Dog Parks: Then and Now

What you need to know to build one in your city.

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The next time you visit a dog park, thank the snowy plover.

The decline in the shorebird’s numbers along some of San Francisco’s remote beaches in the 1970s forced inland the burgeoning off-leash culture after naturalists linked the bird’s predicament to unleashed dogs romping along the shore.

Unbowed, the dog owners headed to San Francisco and nearby Berkeley’s web of small municipal parks. The once-sleepy plots soon transformed into mini battlegrounds, with off-leash opponents refusing to relinquish any of the city’s precious open space.

A cease-fire of sorts was reached in 1979 with the opening of Berkeley’s Experimental Dog Park in Ohlone Park, now widely considered the world’s first dog park.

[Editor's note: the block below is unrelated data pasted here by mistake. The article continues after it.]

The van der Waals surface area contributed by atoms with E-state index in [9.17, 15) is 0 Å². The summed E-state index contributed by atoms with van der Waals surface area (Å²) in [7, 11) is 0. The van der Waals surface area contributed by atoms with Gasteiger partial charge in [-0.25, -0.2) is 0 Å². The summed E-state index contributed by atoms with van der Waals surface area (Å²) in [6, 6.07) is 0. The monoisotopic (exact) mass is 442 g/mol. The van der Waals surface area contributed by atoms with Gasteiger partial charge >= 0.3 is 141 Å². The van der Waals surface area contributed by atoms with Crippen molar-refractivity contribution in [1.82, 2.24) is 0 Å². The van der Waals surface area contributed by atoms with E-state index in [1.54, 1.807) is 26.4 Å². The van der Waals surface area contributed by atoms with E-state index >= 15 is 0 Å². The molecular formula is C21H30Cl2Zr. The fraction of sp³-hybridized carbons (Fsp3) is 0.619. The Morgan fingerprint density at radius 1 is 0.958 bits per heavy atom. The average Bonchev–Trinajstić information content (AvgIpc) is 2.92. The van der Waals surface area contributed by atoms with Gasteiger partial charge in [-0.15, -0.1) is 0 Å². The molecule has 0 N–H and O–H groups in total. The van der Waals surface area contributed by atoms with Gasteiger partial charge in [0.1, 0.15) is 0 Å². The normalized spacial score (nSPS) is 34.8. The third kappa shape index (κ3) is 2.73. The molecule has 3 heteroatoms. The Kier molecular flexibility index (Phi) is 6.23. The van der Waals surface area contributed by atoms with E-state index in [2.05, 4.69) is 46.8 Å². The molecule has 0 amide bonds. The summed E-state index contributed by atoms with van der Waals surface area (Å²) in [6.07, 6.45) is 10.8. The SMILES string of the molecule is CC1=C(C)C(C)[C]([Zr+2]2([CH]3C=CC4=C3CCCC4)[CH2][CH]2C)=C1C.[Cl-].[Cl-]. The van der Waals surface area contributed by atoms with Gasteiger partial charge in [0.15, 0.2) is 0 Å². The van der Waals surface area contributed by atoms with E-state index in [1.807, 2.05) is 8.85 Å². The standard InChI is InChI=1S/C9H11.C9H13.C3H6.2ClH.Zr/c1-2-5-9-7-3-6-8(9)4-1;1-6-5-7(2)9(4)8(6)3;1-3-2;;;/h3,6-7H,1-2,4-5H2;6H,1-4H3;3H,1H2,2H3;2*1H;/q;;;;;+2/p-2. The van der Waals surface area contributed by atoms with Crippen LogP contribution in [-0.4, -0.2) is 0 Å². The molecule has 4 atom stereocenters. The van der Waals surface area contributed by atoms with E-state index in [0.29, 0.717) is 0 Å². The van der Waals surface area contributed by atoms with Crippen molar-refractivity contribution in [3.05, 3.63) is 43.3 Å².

“It had a fence, two Mulberry trees, three big rocks, weeds, and not much else,” remembers Doris Richards, a founder of the park now named Martha Scott Benedict Memorial Dog Park.

Today there are an estimated 1,000-plus parks across the United States. Experts predict that number will climb, as city governments approve new dog parks every month. Government Magazine calls America’s dog park lobby “unstoppable,” and says attempts by government to obstruct pet owners is the new third rail of local politics.

Michele Biscoe, who helped found the first dog park in Somerville, Mass., says it’s time for city governments to recognize dog owners’ rights. “Public open space must serve the many and diverse recreational needs of all residents,” she says.

Stow (Ohio) Mayor Karen Fritschel was a big supporter of her city’s dog park, Bow Wow Beach. It features the latest amenities, including a three-acre swimming pond, sandy beach, separate fenced areas for large and small dogs, and a doggie washing station — all free of charge.

“The dog park has been one of the most popular things the city has done,” Fritschel says. “When it opened, I received an unbelievable number of positive e-mails and phone calls.”

Fritschel understands why dog parks are important to a community. “Since the dogs love coming to the dog park, it makes their owners very happy.”

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